An image of the human immunodeficiency virus (HIV), taken with a scanning electron microscope. The multiple round bumps on the cell surface represent sites of assembly and budding of HIV particles. HIV is responsible for Acquired Immunodeficiency Syndrome (AIDS).
CREDIT: Cynthia Goldsmith, Centers for Disease Control and Prevention
Hormonal contraception may make it easier for HIV to spread between heterosexual sex partners, according to a new study conducted in Africa.
Women in the study who used hormonal contraception had double the risk of acquiring HIV or transmitting it to their male partners as those who did not use hormonal contraception.
"These findings have important implications for family planning and HIV-1 prevention programs, especially in settings with high HIV-1 prevalence", said study researcher Jared Baeten, of the University of Washington. HIV-1 is the prevalent subtype of HIV.
"Recommendations regarding contraceptive use, particularly emphasizing the importance of dual protection with condoms and the use of non-hormonal and low-dose hormonal methods for women with or at risk for HIV-1, are urgently needed", said study researcher Renee Heffron, also of the University of Washington.
HIV and contraception
More than 140 million women worldwide use hormonal contraception, such as daily oral pills and long-acting injectables, the study said. A large proportion of the 16 million women living with HIV in sub-Saharan Africa also use hormonal contraception.
The new study included 3,790 heterosexual couples in which one partner was HIV positive and the other was not. The couples were from seven African countries (Botswana, Kenya, Rwanda, South Africa, Tanzania, Uganda and Zimbabwe).
Women using hormonal contraceptives were twice as likely to become infected with HIV. The risk was increased among those using injectable and oral contraceptives, although for the increase seen in those using oral contraceptives was smaller and may have been due to chance.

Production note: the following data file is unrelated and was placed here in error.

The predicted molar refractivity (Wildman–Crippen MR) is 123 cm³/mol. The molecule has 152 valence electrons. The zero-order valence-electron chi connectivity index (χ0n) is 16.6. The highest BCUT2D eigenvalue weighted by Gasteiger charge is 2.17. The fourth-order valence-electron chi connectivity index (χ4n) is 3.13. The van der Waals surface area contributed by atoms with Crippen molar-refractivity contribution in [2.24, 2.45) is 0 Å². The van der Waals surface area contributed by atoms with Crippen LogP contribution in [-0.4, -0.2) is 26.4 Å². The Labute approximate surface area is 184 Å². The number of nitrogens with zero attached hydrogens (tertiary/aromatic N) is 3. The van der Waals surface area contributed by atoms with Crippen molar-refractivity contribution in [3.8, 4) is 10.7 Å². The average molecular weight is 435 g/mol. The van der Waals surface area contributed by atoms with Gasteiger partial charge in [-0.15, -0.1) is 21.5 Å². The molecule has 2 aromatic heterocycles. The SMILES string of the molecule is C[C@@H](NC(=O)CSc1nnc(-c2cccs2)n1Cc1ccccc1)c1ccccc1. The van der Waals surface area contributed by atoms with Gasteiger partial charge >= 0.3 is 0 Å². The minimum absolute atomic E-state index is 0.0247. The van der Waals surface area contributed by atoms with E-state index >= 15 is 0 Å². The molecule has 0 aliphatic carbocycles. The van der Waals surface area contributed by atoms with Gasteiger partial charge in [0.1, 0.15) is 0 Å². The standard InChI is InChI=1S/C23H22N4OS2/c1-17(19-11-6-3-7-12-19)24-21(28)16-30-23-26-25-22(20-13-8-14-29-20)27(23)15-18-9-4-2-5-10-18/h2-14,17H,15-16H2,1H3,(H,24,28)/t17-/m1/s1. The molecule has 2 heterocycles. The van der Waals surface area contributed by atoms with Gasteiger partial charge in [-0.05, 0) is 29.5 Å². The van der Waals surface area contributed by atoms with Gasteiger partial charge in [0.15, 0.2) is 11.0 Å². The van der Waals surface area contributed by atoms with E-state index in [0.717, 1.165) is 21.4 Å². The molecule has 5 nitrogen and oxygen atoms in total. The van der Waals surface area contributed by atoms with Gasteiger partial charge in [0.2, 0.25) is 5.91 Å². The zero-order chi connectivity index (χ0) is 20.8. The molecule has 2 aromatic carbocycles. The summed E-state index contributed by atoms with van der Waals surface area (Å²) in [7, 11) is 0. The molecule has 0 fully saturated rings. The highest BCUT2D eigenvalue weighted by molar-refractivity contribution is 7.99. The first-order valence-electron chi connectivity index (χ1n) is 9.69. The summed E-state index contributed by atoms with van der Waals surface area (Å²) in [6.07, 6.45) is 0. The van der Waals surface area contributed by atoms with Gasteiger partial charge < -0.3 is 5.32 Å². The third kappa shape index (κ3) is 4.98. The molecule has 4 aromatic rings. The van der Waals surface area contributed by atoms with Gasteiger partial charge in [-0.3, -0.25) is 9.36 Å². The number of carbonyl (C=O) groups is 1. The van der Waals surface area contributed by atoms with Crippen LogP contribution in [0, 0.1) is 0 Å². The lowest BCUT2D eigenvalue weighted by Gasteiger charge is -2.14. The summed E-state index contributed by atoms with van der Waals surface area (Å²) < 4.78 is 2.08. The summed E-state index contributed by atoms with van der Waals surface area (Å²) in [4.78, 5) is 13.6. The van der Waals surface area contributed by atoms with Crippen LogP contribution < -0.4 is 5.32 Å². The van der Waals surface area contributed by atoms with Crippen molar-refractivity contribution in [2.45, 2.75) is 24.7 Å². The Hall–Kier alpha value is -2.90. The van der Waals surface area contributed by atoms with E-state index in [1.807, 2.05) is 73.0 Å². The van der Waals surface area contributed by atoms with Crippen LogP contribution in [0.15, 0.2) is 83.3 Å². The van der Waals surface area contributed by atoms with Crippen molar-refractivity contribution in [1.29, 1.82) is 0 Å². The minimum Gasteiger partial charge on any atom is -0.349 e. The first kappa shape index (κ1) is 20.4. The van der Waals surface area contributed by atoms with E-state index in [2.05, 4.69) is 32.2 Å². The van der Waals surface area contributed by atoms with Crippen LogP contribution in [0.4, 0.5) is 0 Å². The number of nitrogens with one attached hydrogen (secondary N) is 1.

Additionally, women who were HIV-positive at the beginning of the study and using injectable contraception were twice as likely to transmit the virus to their male partner as women who did not use hormonal contraception.
The results held even after researchers took into account factors that could affect the HIV transmission rate, such as the whether the woman was pregnant, and whether condoms were used.
It's possible hormonal contraception causes biological changes, such as changes to the cells that line the vagina or cervix, that influence susceptibility to HIV, the researchers said.
What's to be done?
"Active promotion of [injectable contraceptives] in areas with high HIV incidence could be contributing to the HIV epidemic in sub-Saharan Africa, which would be tragic," Charles Morrison from Clinical Sciences, Durham, North Carolina, said in an accompanying editorial.
"Conversely, limiting one of the most highly used effective methods of contraception in sub-Saharan Africa would probably contribute to increased maternal mortality and morbidity and more low birth weight babies and orphans — an equally tragic result," Morrison said.
Morrison also noted the study was not originally designed to measre the effect of hormonal contraception on HIV risk, and that the number of women using these contraceptives was small. In addition, it was common for women in the study to switch their contraception method, from hormonal to non-hormonal contraception, such as intrauterine devices .
It's time to find a definitive answer to the question of whether hormonal contraception increases HIV acquisition risk, Morrison said. This can be done through a trial in which participants are randomly assigned to receive hormonal contraception or not.
Pass it on: Hormonal contraception may increase the risk of HIV infection and in women.